Type 3 diabetes

What is type 3 diabetes?

Type 3 diabetes is any form of diabetes diagnosed outside the usual diagnostic criteria of type 1 and type 2. So it is an umbrella term describing lots of different types of diabetes. Diabetes in its literal translation means sugary urine. Therefore, any condition causing high glucose levels induces a form of diabetes. However, there are lots of different types.

For example, one form of type 3 diabetes is when continuously high glucose levels are associated with the onset of cognitive deterioration. This results in conditions such as Alzheimers and/or dementia developing. Another type of type 3 diabetes is caused by cystic fibrosis.

However, when most people refer to type 3 diabetes they are usually referring to type 3c diabetes. Alongside, cystic fibrosis, type 3c is the most common type of diabetes we treat in hospital. Type 3c diabetes is an induced form of diabetes following pancreatitis or pancreatic cancer. Injury to the pancreas can lead to problems with how it normally releases it’s hormones and enzymes.

These hormones known as insulin and glucagon help to regulate blood glucose levels. Enzymes help to digest food so nutrients can be taken from it.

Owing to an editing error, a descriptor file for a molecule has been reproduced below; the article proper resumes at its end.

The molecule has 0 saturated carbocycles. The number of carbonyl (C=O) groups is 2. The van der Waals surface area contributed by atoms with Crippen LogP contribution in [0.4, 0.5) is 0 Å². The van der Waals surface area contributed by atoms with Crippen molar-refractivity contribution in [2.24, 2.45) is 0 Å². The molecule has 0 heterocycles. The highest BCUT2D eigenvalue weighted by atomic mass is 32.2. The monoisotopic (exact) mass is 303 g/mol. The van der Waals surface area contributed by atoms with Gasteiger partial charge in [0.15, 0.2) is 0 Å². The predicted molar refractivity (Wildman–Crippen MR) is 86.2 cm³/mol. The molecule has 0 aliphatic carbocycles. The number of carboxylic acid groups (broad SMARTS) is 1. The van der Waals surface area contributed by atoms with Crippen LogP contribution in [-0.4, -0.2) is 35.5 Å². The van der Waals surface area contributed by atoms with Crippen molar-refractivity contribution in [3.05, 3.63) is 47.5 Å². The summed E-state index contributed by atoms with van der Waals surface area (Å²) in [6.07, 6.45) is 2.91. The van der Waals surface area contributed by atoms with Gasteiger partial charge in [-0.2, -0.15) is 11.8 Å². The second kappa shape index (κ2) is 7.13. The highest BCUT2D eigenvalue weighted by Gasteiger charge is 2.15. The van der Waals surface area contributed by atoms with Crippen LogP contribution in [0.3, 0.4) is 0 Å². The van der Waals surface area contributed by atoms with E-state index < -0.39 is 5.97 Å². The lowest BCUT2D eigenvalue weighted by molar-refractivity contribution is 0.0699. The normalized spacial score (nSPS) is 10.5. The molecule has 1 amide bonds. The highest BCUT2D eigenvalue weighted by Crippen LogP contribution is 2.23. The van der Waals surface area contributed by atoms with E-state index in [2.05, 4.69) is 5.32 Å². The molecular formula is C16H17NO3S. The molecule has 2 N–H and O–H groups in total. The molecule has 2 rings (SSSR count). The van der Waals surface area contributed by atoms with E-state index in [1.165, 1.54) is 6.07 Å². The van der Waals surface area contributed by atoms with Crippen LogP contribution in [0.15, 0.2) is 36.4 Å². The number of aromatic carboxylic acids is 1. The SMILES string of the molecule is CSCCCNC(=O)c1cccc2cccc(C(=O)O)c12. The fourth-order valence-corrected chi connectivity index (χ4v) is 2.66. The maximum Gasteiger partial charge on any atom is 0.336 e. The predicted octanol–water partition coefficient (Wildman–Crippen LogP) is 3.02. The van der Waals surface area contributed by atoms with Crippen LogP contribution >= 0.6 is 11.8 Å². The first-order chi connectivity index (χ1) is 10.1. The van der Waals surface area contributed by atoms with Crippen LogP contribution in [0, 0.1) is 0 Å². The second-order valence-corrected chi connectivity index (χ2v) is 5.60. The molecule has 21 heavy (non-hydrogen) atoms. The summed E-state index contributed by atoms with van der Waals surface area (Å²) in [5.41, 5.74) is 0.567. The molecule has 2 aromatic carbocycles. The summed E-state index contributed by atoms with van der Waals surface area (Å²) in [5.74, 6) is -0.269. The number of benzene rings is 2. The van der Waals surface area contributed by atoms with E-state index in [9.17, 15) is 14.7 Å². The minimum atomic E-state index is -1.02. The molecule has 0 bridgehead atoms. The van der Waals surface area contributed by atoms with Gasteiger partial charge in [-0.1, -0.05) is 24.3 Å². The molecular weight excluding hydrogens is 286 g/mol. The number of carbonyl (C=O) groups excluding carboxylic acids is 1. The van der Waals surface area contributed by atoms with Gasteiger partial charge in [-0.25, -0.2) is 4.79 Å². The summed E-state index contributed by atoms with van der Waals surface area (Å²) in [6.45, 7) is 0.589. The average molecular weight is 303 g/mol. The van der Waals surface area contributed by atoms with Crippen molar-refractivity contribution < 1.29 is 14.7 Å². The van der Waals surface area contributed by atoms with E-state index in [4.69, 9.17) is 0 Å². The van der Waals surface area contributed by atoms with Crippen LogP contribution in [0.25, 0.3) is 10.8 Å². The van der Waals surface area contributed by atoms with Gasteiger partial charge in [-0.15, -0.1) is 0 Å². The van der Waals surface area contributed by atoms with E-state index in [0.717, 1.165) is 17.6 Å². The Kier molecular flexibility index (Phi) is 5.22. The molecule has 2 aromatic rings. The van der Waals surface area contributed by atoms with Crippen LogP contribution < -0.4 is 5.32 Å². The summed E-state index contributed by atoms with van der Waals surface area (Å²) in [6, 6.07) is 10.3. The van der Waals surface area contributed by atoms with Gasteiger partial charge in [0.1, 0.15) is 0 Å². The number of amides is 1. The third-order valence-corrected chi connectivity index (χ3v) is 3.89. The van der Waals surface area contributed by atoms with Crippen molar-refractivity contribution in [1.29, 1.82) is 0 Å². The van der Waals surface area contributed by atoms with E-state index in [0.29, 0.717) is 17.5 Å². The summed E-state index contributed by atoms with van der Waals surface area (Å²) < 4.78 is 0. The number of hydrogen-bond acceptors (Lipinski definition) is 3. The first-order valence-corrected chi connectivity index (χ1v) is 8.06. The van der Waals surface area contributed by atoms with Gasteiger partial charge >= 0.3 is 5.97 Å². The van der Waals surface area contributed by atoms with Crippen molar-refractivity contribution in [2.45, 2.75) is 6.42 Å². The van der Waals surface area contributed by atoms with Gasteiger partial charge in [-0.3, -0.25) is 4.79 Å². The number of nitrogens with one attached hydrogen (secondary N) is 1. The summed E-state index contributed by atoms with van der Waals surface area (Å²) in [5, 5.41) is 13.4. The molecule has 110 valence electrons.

Normally, type 3c is used interchangeably with type 3 diabetes and therefore from this point forward we will refer to type 3c as just type 3.

Cause of type 3 diabetes

There are many causes but the main culprits are alcohol excess, smoking, pseudocysts, blockages in the pancreatic duct or pancreatic cancer. Each can damage the pancreas in their own way. If you suffer with pancreatitis and continue to drink and smoke, it is advisable that you stop as soon as possible to prevent things worsening.

What are the symptoms of type 3 diabetes?

With type 3 diabetes you can still be prone to the symptoms of diabetes if your blood glucose are high. Symptoms include include weight loss, thirst, dry mouth, blurred vision, genital itching, tiredness and fatigue amongst others. You are unlikely to experience such symptoms without knowing the cause. This is because your team will inform you of the symptoms and you will regularly test your glucose levels.

Different types of treatment for a partial pancreatectomy

Type 3 diabetes treatment